Bowie was known for reinventing himself and never settling on one particular genre for very long. It’s a trait that the Talking Heads shared. Would there have been a Talking Heads without a David Bowie?
“That’s a good question. I’m not sure,” said Frantz. “I know that when Talking Heads was getting started, he was one of the people we were looking to for inspiration. We never sounded like David Bowie … but it was his sense of artistic integrity that made us think, we can do this, too.– and, we would like to do this as well.”
People should expect the familiar when the Tom Tom Club hits the stage, said Frantz.
When drawing up a set list for a gig such as this weekend, Frantz said he and Weymouth “look at our repertoire of songs. We decide which ones will make for a good show. We’re not like a band like The Beatles that has 30 number 1 hits. But we do have a couple of hits… We choose what will be crowd-pleasing.”
Additionally, said Frantz, “We put in a few songs that transport the audience out of this winter ambience, into something more tropically seductive.”
There won’t be any new music in the set list for Saturday. “We’re focusing on the catalogue—- although we have been recording some new stuff. As much as we like to record new stuff, we realize it’s really the older stuff that the audience responds best to. We understand that and we have no problem with that. So when we set up a set list, we really think about ‘When we played this song last time, people really liked it.”
Although the focus will be on the past when the Tom Tom Club plays on Saturday, Frantz said steps are being taken to get some new music out to the world at large.
“We have our own studio here (at their home in Fairfield). We have plans to do more recording in the future, probably starting again, right we do this thing at FTC,” said Frantz.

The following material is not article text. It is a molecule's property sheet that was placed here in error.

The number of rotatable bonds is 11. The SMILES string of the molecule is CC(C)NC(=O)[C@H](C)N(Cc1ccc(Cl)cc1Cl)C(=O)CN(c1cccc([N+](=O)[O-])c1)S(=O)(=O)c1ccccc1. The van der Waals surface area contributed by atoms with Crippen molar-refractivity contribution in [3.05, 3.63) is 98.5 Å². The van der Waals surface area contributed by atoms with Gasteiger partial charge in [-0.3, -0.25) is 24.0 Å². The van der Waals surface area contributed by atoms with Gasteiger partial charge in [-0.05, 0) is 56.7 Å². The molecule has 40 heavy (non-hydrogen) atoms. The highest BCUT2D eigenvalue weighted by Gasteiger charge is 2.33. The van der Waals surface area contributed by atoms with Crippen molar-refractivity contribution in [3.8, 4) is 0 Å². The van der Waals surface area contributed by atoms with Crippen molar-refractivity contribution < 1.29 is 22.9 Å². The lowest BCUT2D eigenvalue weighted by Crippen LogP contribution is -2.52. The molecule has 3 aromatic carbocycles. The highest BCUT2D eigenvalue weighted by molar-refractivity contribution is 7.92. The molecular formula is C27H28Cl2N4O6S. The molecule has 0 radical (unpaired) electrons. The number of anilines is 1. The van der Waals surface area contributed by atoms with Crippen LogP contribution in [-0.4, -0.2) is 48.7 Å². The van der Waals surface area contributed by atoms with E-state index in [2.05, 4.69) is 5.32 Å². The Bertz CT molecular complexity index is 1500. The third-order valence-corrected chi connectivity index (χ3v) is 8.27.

“It may well be with just Tina and myself in the beginning and then we add people as we need them,” said Frantz.
When they hit the studio, said Frantz, “Our feeling is we would like to try something of an electronic nature. Something that is a little bit different than what we’ve done before.”
“I can’t tell you too much about it because we haven’t done it yet.”
However, Frantz said German electronic band Kraftwerk is tickling their creative energies.
“Kraftwerk… (has) been a big source of inspiration for us for a long time,” said Frantz.
Kraftwerk was known for its robotic rhythms, which seems a far cry from the rubbery basslines and syncopation that the Tom Tom Club performed.
“What we do won’t sound like Kraftwerk,” said Frantz, “but that will be sort of the frame of reference that we’re thinking of.”
“It would be something very different than what people have come to expect from Tom Tom Club,” said Frantz. “In fact, we might not even call it Tom Tom Club.”
“This all remains to be seen,” said Frantz. “We learned a long time ago from Brian Eno to just go into the studio and don’t be afraid to do what ever strikes your fancy and use the studio as a tool to reach that point.”
The Tom Tom Club plays at The Warehouse, 70 Sanford St., Fairfield on Saturday, Jan. 23 at 8 p.m. Tickets are $95 for a general admission show. For more information, go to FairfieldTheatre.org
By MIKE CHAIKEN